This has all caused community sentiment to ricochet back and forth between the two. That's because the internet is terrible at nuance. Understanding that two things might both be true at the same time, or that two things might both be wrong at same time seems next to impossible. It requires perspective taking, and that's hard.
So, a case of "Apple Said" / "Developer Said"?
Apple firmly believes two accounts, linked together by common credit card, bank account, developer ID login, and bundle ID, committed ongoing review fraud on the App Store and, despite doing everything they could to settle the matter in a way that gave the developer every benefit of the doubt, they were stonewalled until they felt they had no other choice than to release a statement.
The developers believes that, despite having set up the second account, he bears no responsibility for how that account was used, never heard from Apple before his primary account was suspended, went public with his frustration, was working on a blog post to get back on the App Store, and was then blindsided by Apple going public with a statement, and so released a second statement plus a recording of a conversation with World Wide Developer Relations.
That phone call, though!
Indeed. The phone call posted by the developer is problematic for both sides. Taken one way, the rep was admitting no one contacted the developer and was trying to get them to absolve Apple of guilt in an attempt to cover their ass and cover up a mistake.
Taken another way, the rep was doing everything possible to try and deescalate the situation and help a developer who would take no responsibility help himself back onto the App Store.
The rep could very easily have responded with: "Your card, your bank, your ID, your bundle — claiming zero responsibility is absurd, enjoy your revocation," and then deserved much of the scorn thrown his way.
The dev could very easily have responded with: "Ugh, my cousin. I'll have a word and make sure it stops, and that my name gets off that account!" and he might already be back on the store.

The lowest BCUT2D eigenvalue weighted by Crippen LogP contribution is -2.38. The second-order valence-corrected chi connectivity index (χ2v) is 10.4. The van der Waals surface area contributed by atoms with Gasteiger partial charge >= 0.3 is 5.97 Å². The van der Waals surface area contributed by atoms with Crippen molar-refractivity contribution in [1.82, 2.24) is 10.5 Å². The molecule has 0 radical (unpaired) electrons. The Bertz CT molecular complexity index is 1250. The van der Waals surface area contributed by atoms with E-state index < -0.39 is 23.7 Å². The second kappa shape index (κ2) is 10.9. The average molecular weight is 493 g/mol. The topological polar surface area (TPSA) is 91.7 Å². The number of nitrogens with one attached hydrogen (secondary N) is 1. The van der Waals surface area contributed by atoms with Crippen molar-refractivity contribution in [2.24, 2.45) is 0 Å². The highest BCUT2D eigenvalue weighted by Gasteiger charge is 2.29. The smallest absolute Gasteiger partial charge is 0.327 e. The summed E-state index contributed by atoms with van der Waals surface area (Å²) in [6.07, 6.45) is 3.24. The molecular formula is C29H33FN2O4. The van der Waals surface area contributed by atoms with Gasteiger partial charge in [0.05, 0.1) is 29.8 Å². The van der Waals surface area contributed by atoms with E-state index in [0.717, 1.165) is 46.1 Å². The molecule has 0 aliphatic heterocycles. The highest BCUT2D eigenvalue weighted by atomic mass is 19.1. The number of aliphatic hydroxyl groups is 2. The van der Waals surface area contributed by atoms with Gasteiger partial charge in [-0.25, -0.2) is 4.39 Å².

It sounds like Apple believes beyond a reasonable doubt that their actions were justified, and the developer feels that he absolutely bears no responsibility for the second account.
So, Apple's right, the developer's right, or they're both right but neither can see it from the other's perspective.
How did it all fall apart?
That's what's less understandable. Who's idea was the blog post? The developer says Apple's, but I've heard the opposite as well. If Apple was really working to get this swept under the rug, why would they want a blog post? If they wanted a blog post, why would they go to the press?
If the developer sent the blog post draft, why wasn't that the end of it? And if the developer was willing to post the phone call, why not post the blog to show it was written and what it contained?
The part I keep coming back to though, is this, from Kapeli:
Everything else aside, an App Store account that's tied to the same credit card, bank account, Apple ID, and bundle ID committing fraud to the degree that it gets shut down requires at least several major things being done wrong.
So who should we believe?
Unfortunately, when all you want to do is save face, no one can save the situation. I could guess what happened here, and quote Marcellus Wallace on pride, but that's all it would be — a guess.
Here's hoping Dash, absent the other account, still gets back on the App Store. Forget Apple or the developers, it's what's best for their shared customers.
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Rene Ritchie is one of the most respected Apple analysts in the business, reaching a combined audience of over 40 million readers a month. His YouTube channel, Vector, has over 90 thousand subscribers and 14 million views and his podcasts, including Debug, have been downloaded over 20 million times. He also regularly co-hosts MacBreak Weekly for the TWiT network and co-hosted CES Live! and Talk Mobile. Based in Montreal, Rene is a former director of product marketing, web developer, and graphic designer. He's authored several books and appeared on numerous television and radio segments to discuss Apple and the technology industry. When not working, he likes to cook, grapple, and spend time with his friends and family.